It is with great honor and joy that KE.M.E.S. presents an interview that Julie Garfield – daughter of legendary Hollywood star, John Garfield – gave to our contributor, Despina Veneti.
Introduction / Interview: Despina Veneti
He was born in 1913 as Jacob Julius Garfinkle, in a family of dirt poor Russian Jewish immigrants.
He managed to stay away from the mean streets and gangs of New York, channeling his anger to boxing and his sensitivity to acting.
His first on-screen appearance – an explosive mixture of toughness, sexuality and vulnerability – spoke directly to the viewers’ hearts.
He was the first (on and off screen) Hollywood rebel.
He became a symbol for the non-privileged, super-star and public hero simultaneously.
He fought for better parts and films that would reflect the social reality, but also for a chance to work with colored and Hispanic actors, as well as with people who were blacklisted.
He founded his own production company, to be able to make the films he dreamed of.
As actor and producer, he put his seal on some of the best and socially conscious film noir of the decade 1941-1951, highlighting subjects such as the unfair distribution of wealth, the ruthless face of capitalism and the in corruption of the system.
After failing to join the armed forces, due to his fragile health, he and Bette Davis co-founded the Hollywood Canteen, where he offered his services throughout World War II.
He never betrayed his childhood honor, denying to name friends and acquaintances to the notorious H.U.A.C. (House Committee on Un-American Activities).
He was the biggest star who was hunted as “communist” during the McCarthyists’ witch hunt; as a result, the major studios practically closed down their doors for him.
His heart didn’t bear that bitterness and injustice, and one May morning of 1952 he never woke. He was only 39 years old.
His funeral was mobbed by thousands of fans, in the largest funeral attendance for an actor since Rudolph Valentino.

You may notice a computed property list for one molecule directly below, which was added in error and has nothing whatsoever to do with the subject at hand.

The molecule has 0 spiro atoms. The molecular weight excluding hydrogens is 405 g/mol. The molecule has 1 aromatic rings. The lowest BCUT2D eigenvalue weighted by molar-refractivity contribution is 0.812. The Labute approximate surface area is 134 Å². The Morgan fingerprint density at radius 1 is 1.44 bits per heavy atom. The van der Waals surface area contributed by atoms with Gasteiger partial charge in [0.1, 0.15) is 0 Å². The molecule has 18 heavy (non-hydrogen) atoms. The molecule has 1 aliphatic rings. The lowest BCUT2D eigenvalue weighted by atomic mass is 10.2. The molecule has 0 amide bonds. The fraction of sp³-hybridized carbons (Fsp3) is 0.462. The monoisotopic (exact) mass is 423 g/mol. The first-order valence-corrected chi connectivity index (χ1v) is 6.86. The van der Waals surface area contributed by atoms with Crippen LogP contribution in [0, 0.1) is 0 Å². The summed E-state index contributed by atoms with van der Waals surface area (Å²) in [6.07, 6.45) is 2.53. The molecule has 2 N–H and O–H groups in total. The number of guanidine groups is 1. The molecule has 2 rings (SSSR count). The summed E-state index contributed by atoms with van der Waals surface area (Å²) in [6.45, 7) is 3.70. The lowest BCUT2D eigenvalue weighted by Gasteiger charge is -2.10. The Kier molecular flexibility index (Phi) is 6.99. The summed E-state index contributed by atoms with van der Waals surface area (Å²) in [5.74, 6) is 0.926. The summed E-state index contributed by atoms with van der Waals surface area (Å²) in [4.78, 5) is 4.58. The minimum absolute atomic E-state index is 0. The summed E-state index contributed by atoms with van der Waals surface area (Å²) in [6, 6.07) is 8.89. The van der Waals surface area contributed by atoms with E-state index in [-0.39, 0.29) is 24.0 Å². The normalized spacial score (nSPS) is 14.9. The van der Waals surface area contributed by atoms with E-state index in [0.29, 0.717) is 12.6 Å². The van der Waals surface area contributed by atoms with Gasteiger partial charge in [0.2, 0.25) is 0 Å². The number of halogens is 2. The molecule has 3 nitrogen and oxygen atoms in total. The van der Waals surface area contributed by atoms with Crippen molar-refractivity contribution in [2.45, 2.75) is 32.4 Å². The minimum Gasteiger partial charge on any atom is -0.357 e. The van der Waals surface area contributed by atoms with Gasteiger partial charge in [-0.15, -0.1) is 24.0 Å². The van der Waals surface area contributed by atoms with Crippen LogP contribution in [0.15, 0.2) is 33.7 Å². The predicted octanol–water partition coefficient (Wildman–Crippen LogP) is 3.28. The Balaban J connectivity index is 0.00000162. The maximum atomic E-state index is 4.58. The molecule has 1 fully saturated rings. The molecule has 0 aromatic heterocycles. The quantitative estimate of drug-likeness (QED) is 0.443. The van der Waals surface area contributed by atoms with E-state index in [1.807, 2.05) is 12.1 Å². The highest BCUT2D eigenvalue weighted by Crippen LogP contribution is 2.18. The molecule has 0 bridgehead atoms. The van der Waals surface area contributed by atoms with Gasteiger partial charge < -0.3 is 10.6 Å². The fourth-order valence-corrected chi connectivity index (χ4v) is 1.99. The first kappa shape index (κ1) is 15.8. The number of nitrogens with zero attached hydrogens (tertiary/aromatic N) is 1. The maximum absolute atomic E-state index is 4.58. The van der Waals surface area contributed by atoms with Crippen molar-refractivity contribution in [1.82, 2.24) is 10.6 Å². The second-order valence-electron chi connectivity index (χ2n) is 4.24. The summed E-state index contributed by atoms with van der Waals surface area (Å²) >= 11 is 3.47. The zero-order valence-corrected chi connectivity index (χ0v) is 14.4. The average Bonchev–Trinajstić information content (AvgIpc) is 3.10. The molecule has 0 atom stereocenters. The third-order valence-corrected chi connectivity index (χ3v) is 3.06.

Just as in the years after the Great Depression and WW II, in the hard days we’re living nowadays, the moral combat and the existential agony that are authentically captured on his face, as well as his figure as hunted, betrayed or romantic rebel, are as relevant and up-to-date as ever.
His friends called him “Julie”.
His beloved daughter, Julie, talked to us about her father, the great John Garfield.
Q: Mrs Garfield, Hume Cronin described your father’s cinematic presence with the simple, yet beautiful phrase: “Tough guy with a lovely smile”. To you, what is the essence of John Garfield in one phrase?
Q: What is that new, unique element that John Garfield brought to American films?
A: He forever altered the image of the leading man in film. He projected a working class man, a man of the people, tough, yet vulnerable and Ethnic, as a opposed to a W.A.S.P. (White Anglo-Saxon Protestant).
Q: You lost your father when you were only 6 1/2 years old, when was it that you fully realized who John Garfield truly was and what he had offered?
A: I knew it all my life.
Q: What is your favorite John Garfield film(s) and/or role(s)?
A: “Body And Soul”. It moves me every time.
Q: Do you think there were other film stars after your father, who managed to actually give voice to the people, especially with the honesty and consistency he did?
A: Yes, I think there were many.
Q: What is your most vivid memory of your father’s?
A: Seeing him in “Golden Boy” On Broadway in 1952. The lead part was written by Clifford Odets for my father, but it was finally given to somebody else when the play first opened, in 1937. It was a life’s dream for him to finally play Joe on stage and I am happy he got to fulfill it.
Q: What do you remember about those dark days of the H.U.A.C. witch hunts in the U.S.?